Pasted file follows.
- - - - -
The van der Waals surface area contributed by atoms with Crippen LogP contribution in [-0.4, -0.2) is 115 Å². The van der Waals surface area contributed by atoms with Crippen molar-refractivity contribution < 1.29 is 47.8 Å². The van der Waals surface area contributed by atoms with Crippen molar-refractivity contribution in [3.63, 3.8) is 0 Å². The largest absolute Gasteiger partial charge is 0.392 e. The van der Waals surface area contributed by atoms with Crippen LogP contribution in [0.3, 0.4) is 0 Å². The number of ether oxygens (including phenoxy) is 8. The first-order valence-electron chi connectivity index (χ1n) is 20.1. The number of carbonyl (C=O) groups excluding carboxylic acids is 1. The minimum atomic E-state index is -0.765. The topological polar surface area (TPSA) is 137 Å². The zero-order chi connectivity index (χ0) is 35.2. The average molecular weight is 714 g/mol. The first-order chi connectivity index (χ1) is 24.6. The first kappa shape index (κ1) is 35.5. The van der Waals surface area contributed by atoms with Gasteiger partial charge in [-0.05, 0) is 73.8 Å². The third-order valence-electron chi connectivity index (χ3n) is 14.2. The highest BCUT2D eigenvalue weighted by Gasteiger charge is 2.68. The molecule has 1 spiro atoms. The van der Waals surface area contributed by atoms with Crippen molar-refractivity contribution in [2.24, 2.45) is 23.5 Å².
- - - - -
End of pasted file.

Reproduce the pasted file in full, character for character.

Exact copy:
The van der Waals surface area contributed by atoms with Crippen LogP contribution in [-0.4, -0.2) is 115 Å². The van der Waals surface area contributed by atoms with Crippen molar-refractivity contribution < 1.29 is 47.8 Å². The van der Waals surface area contributed by atoms with Crippen molar-refractivity contribution in [3.63, 3.8) is 0 Å². The largest absolute Gasteiger partial charge is 0.392 e. The van der Waals surface area contributed by atoms with Crippen LogP contribution in [0.3, 0.4) is 0 Å². The number of ether oxygens (including phenoxy) is 8. The first-order valence-electron chi connectivity index (χ1n) is 20.1. The number of carbonyl (C=O) groups excluding carboxylic acids is 1. The minimum atomic E-state index is -0.765. The topological polar surface area (TPSA) is 137 Å². The zero-order chi connectivity index (χ0) is 35.2. The average molecular weight is 714 g/mol. The first-order chi connectivity index (χ1) is 24.6. The first kappa shape index (κ1) is 35.5. The van der Waals surface area contributed by atoms with Gasteiger partial charge in [-0.05, 0) is 73.8 Å². The third-order valence-electron chi connectivity index (χ3n) is 14.2. The highest BCUT2D eigenvalue weighted by Gasteiger charge is 2.68. The molecule has 1 spiro atoms. The van der Waals surface area contributed by atoms with Crippen molar-refractivity contribution in [2.24, 2.45) is 23.5 Å².